‘The Old Man and The Sea’ by Ernest Hemingway
Ernest Hemingway’s ‘The Old Man and The Sea’ is set in Cuba during the 1950’s. The main characters that are portrayed in this novel are Santiago, the old man and the main character of the story, Manolin, the young boy who looks up to the old man for guidance and also helps Santiago in any way he can and the fish, a marlin. The sharks also play a significant part of this tale. There are many themes that run throughout this novel including determination, heroism, courage, pride and perseverance. In this essay I plan to discuss how Hemingway uses Santiago’s character to convey certain themes that are constantly present throughout the novel. I found this book to be a very inspiring and touching tale about never giving up and believing in yourself.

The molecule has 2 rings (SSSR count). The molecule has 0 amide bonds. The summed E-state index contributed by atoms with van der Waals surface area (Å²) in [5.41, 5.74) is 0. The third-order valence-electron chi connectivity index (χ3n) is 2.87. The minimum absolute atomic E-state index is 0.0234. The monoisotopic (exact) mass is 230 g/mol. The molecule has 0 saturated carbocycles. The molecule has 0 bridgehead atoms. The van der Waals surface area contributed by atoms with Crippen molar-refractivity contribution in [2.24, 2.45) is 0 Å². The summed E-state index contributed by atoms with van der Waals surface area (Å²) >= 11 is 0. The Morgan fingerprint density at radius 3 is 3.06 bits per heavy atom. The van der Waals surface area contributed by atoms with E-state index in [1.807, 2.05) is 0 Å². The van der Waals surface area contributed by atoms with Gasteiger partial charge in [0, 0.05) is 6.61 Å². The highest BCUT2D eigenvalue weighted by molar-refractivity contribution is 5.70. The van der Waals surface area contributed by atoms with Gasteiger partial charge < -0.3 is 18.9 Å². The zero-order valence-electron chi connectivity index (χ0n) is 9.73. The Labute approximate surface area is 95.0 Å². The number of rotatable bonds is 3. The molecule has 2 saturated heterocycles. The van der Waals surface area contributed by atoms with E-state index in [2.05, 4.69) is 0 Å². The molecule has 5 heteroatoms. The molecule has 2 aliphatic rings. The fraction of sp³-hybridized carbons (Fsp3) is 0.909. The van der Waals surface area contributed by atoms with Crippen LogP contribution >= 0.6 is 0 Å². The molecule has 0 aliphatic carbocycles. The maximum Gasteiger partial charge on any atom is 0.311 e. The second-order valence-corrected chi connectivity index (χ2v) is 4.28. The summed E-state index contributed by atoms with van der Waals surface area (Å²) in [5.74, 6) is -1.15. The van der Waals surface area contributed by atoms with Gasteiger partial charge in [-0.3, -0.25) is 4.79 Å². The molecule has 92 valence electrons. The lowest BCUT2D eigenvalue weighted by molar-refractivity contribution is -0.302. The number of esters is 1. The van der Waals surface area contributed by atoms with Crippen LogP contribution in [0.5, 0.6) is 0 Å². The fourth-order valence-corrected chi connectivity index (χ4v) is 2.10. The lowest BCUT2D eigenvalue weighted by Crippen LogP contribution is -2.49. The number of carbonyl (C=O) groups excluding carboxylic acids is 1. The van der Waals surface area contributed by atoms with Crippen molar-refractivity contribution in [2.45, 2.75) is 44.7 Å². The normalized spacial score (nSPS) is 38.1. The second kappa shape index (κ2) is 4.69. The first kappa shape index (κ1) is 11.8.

The novel opens with a sentence which explains that the old man has gone 84 days without catching a single fish. We then go on to see how his determination gets the better of him as he travels into very deep water and goes further out than anyone else. After a huge struggle with nature Santiago eventually catches the fish and he feels like his luck is returning. Unfortunately this feeling of triumph is short lived as a number of sharks appear and attack the marlin, eating the fish and leaving only the skeleton behind. The old man feeling tired and defeated, makes his way back home crushed with fatigue.
Our first impressions of Santiago are that he is old, weak and alone. Hemingway illustrates this through the opening sentence of the novel:
“He was an old man who fished alone in the Gulf Stream and he had gone eighty-four days now without taking a single fish.” This suggests that the old man is an extremely unfortunate fisherman. In this sort of novel we would expect to be introduced to some sort of heroic figure but Santiago seems to be the complete opposite of this. In the opening paragraph Hemingway also uses the simile ‘it looked like the flag of permanent...
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